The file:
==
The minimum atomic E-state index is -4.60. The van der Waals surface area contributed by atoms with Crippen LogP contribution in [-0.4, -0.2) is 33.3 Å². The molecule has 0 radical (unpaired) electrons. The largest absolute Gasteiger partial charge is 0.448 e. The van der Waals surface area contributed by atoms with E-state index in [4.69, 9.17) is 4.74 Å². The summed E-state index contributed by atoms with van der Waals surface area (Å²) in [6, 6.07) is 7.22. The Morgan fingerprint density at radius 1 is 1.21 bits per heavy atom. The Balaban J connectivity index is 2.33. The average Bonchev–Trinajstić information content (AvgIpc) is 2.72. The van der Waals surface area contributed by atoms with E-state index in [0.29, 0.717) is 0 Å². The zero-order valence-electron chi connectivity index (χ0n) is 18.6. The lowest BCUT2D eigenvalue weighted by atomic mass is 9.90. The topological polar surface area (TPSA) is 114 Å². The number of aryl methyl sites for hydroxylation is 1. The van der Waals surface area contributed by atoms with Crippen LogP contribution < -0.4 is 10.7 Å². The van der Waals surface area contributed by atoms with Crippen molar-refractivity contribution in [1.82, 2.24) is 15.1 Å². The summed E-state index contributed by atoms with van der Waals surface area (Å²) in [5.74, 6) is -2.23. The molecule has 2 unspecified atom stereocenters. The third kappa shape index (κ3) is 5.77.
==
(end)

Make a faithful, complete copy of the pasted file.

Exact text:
The minimum atomic E-state index is -4.60. The van der Waals surface area contributed by atoms with Crippen LogP contribution in [-0.4, -0.2) is 33.3 Å². The molecule has 0 radical (unpaired) electrons. The largest absolute Gasteiger partial charge is 0.448 e. The van der Waals surface area contributed by atoms with E-state index in [4.69, 9.17) is 4.74 Å². The summed E-state index contributed by atoms with van der Waals surface area (Å²) in [6, 6.07) is 7.22. The Morgan fingerprint density at radius 1 is 1.21 bits per heavy atom. The Balaban J connectivity index is 2.33. The average Bonchev–Trinajstić information content (AvgIpc) is 2.72. The van der Waals surface area contributed by atoms with E-state index in [0.29, 0.717) is 0 Å². The zero-order valence-electron chi connectivity index (χ0n) is 18.6. The lowest BCUT2D eigenvalue weighted by atomic mass is 9.90. The topological polar surface area (TPSA) is 114 Å². The number of aryl methyl sites for hydroxylation is 1. The van der Waals surface area contributed by atoms with Crippen LogP contribution < -0.4 is 10.7 Å². The van der Waals surface area contributed by atoms with Crippen molar-refractivity contribution in [1.82, 2.24) is 15.1 Å². The summed E-state index contributed by atoms with van der Waals surface area (Å²) in [5.74, 6) is -2.23. The molecule has 2 unspecified atom stereocenters. The third kappa shape index (κ3) is 5.77.